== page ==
In the 2017–18 annual report, I identified Gapu-Monuk Saltwater – Journey to Sea Country as my personal highlight of the year. This ground-breaking exhibition told how the Yolŋu people of north-east Arnhem Land fought for and won their case for Indigenous sea rights by creating the Yirrkala Bark Paintings of Sea Country. I am very proud to report that this exhibition received international critical acclaim, winning the International Project of the Year (less than £1M) at the 2019 Museums + Heritage Awards in London and the 2018 International Design and Communications Award for Best Scenography.
The story of migration to Australia is not only a fundamental theme in our maritime history, it is also a foundation narrative of modern Australia. Under our Corporate Plan, we have been systematically expanding our focus on Australia’s migration story and developing propositions for a major enhancement in this area.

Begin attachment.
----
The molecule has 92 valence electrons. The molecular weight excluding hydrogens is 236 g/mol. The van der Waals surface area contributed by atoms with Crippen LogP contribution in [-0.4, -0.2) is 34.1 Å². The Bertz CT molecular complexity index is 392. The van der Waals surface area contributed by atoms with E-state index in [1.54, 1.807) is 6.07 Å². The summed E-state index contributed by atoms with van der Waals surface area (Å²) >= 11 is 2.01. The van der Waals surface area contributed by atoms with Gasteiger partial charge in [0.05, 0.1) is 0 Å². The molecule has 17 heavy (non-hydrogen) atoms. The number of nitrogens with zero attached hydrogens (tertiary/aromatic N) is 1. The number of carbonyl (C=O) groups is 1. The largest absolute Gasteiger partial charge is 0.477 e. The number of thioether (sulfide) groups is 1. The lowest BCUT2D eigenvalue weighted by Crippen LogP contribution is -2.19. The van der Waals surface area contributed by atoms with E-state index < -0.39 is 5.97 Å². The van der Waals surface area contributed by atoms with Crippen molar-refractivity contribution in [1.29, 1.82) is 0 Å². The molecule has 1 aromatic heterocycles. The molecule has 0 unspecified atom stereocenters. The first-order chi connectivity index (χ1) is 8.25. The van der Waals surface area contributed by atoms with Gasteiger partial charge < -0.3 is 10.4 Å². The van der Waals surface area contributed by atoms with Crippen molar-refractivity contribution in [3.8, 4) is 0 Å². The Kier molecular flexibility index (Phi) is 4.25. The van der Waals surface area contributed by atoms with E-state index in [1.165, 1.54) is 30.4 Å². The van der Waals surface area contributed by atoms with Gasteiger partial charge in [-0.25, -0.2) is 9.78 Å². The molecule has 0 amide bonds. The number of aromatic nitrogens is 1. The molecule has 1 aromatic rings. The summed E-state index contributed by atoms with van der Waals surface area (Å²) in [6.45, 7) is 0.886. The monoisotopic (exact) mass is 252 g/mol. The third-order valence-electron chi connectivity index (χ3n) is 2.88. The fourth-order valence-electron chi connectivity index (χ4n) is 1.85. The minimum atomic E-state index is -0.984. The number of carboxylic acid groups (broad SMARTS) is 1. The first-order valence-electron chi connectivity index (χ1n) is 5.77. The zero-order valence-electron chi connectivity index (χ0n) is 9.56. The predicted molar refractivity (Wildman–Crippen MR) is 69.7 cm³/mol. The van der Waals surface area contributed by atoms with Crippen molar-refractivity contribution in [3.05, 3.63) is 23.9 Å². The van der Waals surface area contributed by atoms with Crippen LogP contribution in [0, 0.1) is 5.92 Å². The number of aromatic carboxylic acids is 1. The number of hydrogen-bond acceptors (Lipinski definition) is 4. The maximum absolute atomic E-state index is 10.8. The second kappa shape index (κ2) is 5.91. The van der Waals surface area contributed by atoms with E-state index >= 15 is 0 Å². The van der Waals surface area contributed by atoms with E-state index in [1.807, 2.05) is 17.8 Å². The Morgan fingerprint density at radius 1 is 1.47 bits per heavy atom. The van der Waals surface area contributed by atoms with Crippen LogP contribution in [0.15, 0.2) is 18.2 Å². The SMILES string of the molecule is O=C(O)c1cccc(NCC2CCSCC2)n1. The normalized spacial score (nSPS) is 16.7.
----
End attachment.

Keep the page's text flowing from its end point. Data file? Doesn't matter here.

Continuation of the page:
In 2018–19 we put considerable effort into promoting the museum’s diverse program of work on migration. In particular, we published From Across the Sea – Australia’s National Migration Story and consolidated and enhanced our online migration-themed content in a single, easily accessible location. Visitors to our migration webpage can now access information about our collection, exhibitions and programs, including migration histories, blogs, online exhibitions, the Welcome Wall and our award-winning digital art projections. The museum’s quarterly journal Signals has also continued to be an important platform for sharing the stories of migrants on the Welcome Wall and other aspects of migration history.